• Name: Peggy Cherkasky
• Family: Late husbands Paul Cherkasky and George Adler; children Scott,
Allyson, and Evan (deceased); grandson Jacob.
• Occupation: Retired special education teacher
• Name: Sally Constine
• Family: Husband Sandy, children Alysia and Josh
• Occupation: Retired pediatric nurse
What does being Jewish mean to you?
Sally: “I was raised in the Church of England but as a teenager gave up Christianity as I didn’t believe what the religion was based on. I didn’t know anyone who was Jewish until I moved to London when I was 18. I met my future husband a few years later when I was working as a pediatric nurse at Guys Hospital and he was spending a summer of his Johns Hopkins Medical School training, in England in the same pediatric department. He had had a reform Jewish upbringing in San Francisco. Before we married he talked about how important it was to him for us to raise our children Jewish. When our daughter was 5 we joined a temple and I started taking classes. The next year, 1981, we moved from CA to Rochester and joined Temple Sinai. I converted 6 years later. I think one thing that held me up from taking that step, was that I didn’t feel worthy to be Jewish without the hereditary. But now being Jewish is a core part of me. I don’t feel I am particularly religious but identify strongly with the values of kindness, caring for others, social equality and education. I feel at home at Temple Sinai."
Peggy: “My parents were immigrants from Russia who came from Orthodox homes. As
a youngster I went to an Orthodox shul on Joseph Avenue during its prime. I remember
the kosher butchers, the bakers, the big and little shuls. Later we joined Temple Beth El
on Meigs Street. I went to Hebrew school three days a week and the J-Y on Andrews
Street; my upbringing was quite Jewish. For me, Judaism is a way of life and who I am.
From my parents I learned tikkun olam, repairing the world, giving to the less fortunate,
and kindness—which the Talmud says is the highest form of wisdom.”
Can you discuss your involvement with the Literacy program?
Sally: "Learning how to read is so important, it is the gateway to knowledge and opens a world of possibilities. I started volunteering at School 45, when the Federation first started the Rochester Jewish Coalition for Literacy in the late 90’s. Their program started with a few schools and has now grown to placing literacy volunteers in 14 city schools. We mainly work 1 to 1 with children in grades K - 4, who are below grade level with their reading and need extra help. It’s so much fun to see their improvement and the boost in their self-esteem. Most of the children at School 45 live in poverty, and don’t get reading help at home like suburban kids do. Ten years later when Temple Sinai adopted School 45, things really changed as I then felt part of a group and we were more able to make the changes needed to improve the communication between the Federation, School and Volunteers. I began to Co-Chair the Temple Sinai Literacy Team at 45 with Peggy and we became instant friends and delight in working on this program together. We have built a strong connection with the school, the parent liaison and the teachers and work to make our volunteers comfortable, help orient them and resolve any issues that may arise. With the help of the Temple we collect new and gently used books all year, and have an annual event ‘Choose a Book, Choose to Read” where every child in the school chooses a book to keep.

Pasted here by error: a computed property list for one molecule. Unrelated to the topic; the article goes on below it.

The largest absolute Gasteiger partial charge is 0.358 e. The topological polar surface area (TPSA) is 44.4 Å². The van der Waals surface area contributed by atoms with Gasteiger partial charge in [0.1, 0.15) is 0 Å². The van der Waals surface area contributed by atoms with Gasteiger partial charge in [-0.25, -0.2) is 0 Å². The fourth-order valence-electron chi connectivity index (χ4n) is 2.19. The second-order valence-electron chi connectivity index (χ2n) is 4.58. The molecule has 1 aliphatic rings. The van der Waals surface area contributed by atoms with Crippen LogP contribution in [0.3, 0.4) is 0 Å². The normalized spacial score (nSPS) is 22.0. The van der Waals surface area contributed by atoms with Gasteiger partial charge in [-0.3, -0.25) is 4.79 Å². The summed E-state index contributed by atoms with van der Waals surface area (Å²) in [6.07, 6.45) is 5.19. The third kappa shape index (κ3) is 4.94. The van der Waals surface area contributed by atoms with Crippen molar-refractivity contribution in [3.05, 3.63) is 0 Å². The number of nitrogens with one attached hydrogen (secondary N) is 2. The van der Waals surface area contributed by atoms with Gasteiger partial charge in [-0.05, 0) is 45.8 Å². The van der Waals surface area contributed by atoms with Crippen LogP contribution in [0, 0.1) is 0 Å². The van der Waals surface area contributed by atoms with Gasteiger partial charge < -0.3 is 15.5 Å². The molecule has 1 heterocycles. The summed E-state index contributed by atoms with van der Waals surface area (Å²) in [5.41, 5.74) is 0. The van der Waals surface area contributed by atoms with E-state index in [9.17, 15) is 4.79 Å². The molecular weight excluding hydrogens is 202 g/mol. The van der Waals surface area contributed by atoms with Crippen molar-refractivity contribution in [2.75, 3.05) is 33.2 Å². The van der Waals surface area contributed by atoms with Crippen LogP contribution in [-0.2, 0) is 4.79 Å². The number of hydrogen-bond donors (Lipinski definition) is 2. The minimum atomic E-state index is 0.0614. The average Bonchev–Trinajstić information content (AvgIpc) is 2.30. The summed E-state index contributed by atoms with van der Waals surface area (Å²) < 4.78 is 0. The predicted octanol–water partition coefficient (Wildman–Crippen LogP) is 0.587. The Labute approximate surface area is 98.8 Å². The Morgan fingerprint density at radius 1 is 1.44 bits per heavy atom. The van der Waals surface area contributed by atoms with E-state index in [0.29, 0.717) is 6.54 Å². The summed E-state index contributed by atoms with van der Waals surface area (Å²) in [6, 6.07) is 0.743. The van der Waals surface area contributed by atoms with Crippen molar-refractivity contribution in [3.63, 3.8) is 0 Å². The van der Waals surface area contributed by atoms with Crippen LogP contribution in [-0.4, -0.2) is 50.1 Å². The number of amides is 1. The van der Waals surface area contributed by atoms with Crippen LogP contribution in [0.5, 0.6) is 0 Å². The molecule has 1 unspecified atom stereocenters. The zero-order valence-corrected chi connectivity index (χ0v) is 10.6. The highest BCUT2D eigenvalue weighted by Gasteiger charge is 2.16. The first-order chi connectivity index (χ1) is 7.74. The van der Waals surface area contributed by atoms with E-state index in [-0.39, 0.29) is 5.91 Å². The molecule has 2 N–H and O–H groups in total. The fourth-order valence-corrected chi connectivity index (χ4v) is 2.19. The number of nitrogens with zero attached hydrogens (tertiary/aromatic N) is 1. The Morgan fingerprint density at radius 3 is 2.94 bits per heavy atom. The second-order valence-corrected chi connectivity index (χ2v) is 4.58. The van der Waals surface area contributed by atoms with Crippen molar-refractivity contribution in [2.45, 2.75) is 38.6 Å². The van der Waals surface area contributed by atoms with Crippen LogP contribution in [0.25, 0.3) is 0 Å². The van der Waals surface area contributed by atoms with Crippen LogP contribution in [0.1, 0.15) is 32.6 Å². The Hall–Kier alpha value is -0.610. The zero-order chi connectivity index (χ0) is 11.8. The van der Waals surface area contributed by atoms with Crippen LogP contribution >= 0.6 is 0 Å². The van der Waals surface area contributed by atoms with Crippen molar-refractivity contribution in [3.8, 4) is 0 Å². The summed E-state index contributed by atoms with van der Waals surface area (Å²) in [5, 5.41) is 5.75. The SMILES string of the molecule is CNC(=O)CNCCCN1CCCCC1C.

I really enjoy this volunteer opportunity and its connection to Sinai".
Peggy: “No anti-poverty program can work without literacy. We say ‘Rochester is a great place to live.’ But where they live, it’s not. It’s all the more reason we need to be there. Sally had been at the Coalition for 10 years, and her experience was invaluable. We are making a difference and I always feel uplifted when I walk out. The school’s test scores have improved over the years. We’ve developed a relationship with the school’s staff and parent liaisons. Little by little, the program has mushroomed. We have a hat,
mitten and coat drive that grew to include underwear, socks and clothing. Then we launched the book drive to give every student in the school a book to keep. One child told me: ‘I’m going to remember this for the rest of my life.’ This year, our Social Action Committee and religious school donated 20 new backpacks with school supplies as a Mitzvah Day project. Nothing could have been done without the support of our congregants at Temple Sinai, Rabbi Katz and Rabbi Till.”
Can you share some interesting things about yourselves?
Sally: “I chair the Garden Team at Sinai. You can see the natural, soft look of the
‘English garden’ as my influence.”
Peggy: “The literacy program brought me and my husband George together. He called
me to volunteer at School 45 and we ended up getting married!”